These sponsorship limitations also apply to the Prospective Marriage Visa.
Additional sponsorship limitations apply to Contributory Parent and Subclass 204 Woman at Risk visa holders.
If your partner has been charged with, or convicted of a ‘registrable offence,’ the sponsorship will be refused unless no conviction is recorded, it is set aside, or the application does not include a child under 18 years of age. Despite this, the Department may still approve the sponsorship if:
- the sponsor completed the sentence imposed for the registrable offence (including any period of release under recognisance, parole, or licence) more than 5 years before the date of the application for approval of the sponsorship;
- the sponsor has not been charged with a registrable offence since the sponsor completed that sentence; or the sponsor has been charged with a registrable offence since the sponsor completed that sentence, but the charge has been withdrawn, dismissed or otherwise disposed of without the recording of a conviction; and
- there are compelling circumstances affecting the sponsor or the applicant.
If your partner has been convicted of a relevant offence, and they have a significant criminal record in relation to the relevant offence, the sponsorship will be refused.
The Department may, however, decide to approve the sponsorship if it considers it reasonable to do so, having regard to matters including the following:
- the length of time since your partner completed the sentence for the relevant offence;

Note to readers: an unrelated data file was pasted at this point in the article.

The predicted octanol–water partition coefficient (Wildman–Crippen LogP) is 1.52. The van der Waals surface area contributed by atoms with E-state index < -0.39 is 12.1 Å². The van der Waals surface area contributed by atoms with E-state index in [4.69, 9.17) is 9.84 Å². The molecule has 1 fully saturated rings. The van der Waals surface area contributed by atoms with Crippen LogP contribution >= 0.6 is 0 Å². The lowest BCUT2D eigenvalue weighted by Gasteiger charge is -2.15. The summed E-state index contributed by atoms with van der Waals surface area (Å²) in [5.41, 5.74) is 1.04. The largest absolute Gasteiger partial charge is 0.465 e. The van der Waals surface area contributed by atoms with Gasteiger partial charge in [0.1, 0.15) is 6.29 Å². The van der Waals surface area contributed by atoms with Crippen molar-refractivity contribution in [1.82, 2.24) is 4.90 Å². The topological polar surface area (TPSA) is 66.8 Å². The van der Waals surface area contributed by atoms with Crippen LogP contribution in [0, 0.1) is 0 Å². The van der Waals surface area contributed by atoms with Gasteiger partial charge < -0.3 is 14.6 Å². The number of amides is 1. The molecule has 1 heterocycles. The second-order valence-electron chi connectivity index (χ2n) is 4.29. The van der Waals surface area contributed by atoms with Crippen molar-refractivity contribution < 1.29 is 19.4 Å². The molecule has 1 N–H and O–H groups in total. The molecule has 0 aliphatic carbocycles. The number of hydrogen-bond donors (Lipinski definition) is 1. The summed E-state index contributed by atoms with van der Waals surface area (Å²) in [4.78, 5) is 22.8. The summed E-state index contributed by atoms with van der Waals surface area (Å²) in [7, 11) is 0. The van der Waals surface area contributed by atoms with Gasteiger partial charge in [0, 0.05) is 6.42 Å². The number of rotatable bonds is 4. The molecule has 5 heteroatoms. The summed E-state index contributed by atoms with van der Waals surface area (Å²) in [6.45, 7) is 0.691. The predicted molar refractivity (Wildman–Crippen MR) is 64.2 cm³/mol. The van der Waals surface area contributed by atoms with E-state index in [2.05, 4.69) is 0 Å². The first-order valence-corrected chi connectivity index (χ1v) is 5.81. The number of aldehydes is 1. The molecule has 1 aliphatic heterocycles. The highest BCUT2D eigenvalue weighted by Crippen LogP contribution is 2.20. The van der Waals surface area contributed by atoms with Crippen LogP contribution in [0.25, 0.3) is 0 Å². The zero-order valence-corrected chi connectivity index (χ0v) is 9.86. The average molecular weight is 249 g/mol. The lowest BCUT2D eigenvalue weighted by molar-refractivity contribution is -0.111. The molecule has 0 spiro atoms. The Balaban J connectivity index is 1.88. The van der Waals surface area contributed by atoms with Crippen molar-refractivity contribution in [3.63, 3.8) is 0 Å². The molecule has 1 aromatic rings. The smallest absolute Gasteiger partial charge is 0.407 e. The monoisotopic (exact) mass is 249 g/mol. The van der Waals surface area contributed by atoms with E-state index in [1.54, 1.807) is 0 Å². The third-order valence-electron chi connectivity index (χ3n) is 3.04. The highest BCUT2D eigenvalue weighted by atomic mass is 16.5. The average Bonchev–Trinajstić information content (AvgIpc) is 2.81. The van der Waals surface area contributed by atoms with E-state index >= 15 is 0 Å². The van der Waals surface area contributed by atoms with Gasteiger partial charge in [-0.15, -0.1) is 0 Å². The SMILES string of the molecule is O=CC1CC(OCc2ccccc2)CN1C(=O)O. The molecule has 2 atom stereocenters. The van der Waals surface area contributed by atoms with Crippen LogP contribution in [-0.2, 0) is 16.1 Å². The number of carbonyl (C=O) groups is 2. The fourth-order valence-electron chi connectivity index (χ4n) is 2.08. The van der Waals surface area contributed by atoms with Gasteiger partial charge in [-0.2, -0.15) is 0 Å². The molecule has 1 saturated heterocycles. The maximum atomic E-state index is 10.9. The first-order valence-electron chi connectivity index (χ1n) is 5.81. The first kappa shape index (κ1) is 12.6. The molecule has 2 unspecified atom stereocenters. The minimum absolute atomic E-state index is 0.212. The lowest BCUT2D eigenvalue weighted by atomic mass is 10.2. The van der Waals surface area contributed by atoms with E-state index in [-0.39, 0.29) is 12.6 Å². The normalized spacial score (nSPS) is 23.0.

- the best interests of:
- any children of your partner;
- any of you children;
- the length of your relationship.
Partner Visa Sponsorship Obligations
As a partner visa sponsor, your spouse or de facto partner must agree to undertake prescribed obligations as part of the sponsorship application. These requirements stipulate that your sponsor for a partner visa must assist you, to the extent necessary, financially and in relation to accommodation, for the following period:
- if you are lodging your Partner Visa application in Australia – during the two-year period immediately following the grant of your temporary Subclass 820 Partner Visa; and
- if you are applying offshore – during the two years immediately following your first entry into Australia after grant of your temporary Subclass 309 Partner Visa.
Failure to comply with these sponsorship visa partner obligations may result in the cancellation of your Partner Visa. It is therefore very important that your partner visa sponsor is fully informed about their obligations and agrees to comply with them prior to lodging the sponsorship application.
Get More Information
For further information on partner visa sponsorship, please see the following articles:
You can read about a real-life example of how PAX Migration Australia was able to assist a client to Lift the Sponsorship Bar by appealing a decision to refuse a Partner Visa application by demonstrating that compelling circumstances affecting the sponsor existed.
We have also prepared a series of informative guides on the Partner and Prospective Marriage Visas, which you can find below:
Subscribe to our newsletter for regular updates and additional information.
Contact us to book a no-obligation consultation for your visa.